In 1860 the University of Copenhagen decommissioned the Round Tower as a university observatory but in 1928 it was reconstructed as an observatory with access for amateur astronomers and the general public. It is open from mid-October to mid-March.

The Library Hall

Exhibitions and concerts

Since 1987, the Library Hall which lies above The Trinitatis Church, has served as an exhibition space, featuring various exhibitions of art, culture, history and science. At the same time, it is used as a concert venue, every year hosting around a hundred concerts.[8]


The observation deck affords extensive views over the rooftops of the old part of Copenhagen with its many spires. On clear days, both the Øresund Bridge and Sweden can be seen in the distance.

Rundetaarn Unicycle Race

Every year in spring, a unicycle race is held in the Round Tower. The contestants have to go up and down the tower. The world record, set in 1988, is 1 minute and 48.7 seconds.[6]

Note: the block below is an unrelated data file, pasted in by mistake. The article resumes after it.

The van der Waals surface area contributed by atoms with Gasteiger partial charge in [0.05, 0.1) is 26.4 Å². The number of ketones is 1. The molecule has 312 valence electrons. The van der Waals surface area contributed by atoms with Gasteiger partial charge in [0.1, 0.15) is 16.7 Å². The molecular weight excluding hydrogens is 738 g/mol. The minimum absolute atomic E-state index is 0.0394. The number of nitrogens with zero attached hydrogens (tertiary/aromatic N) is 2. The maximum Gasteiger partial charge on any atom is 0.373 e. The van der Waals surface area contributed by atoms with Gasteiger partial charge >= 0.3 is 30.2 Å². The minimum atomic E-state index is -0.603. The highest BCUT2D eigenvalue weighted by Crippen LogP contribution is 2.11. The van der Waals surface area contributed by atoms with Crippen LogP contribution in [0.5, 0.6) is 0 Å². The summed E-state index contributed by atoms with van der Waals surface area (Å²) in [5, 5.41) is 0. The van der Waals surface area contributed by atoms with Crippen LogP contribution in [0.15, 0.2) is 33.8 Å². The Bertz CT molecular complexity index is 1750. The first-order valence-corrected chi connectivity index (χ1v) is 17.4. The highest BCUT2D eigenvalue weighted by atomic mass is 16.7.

Cultural references

Adi Holzer: Rundetaarn 1999.

See also


  1. "Centuries of Astronomy Astronomy in Denmark". Rundetaarn. Retrieved 2009-12-01.
  2. "Hans van Steenwinckel". Retrieved 2009-11-26.
  3. 1 2 "Bygningen af Rundetaarn". Rundetaarn. Retrieved 2009-12-01.
  4. 1 2 3 4 "Trinitatis Kirke og Rundetaarn". Retrieved 2009-12-02.
  5. "Østervold". Danmarks Natur- og Lægevidenskabelige Bibliotek. Retrieved 2009-08-03.
  6. 1 2 "Sære måder at bestige tårnet på". Rundetaarn. Retrieved 2009-08-18.
  7. "Mål og vægt". Rundetaarn. Retrieved 2009-08-02.
  8. 1 2 "The Tower". Rundetaarn. Retrieved 2009-08-02.
  9. "The elderbush". Retrieved 2009-06-23.
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Coordinates: 55°40′53″N 12°34′33″E / 55.68139°N 12.57583°E / 55.68139; 12.57583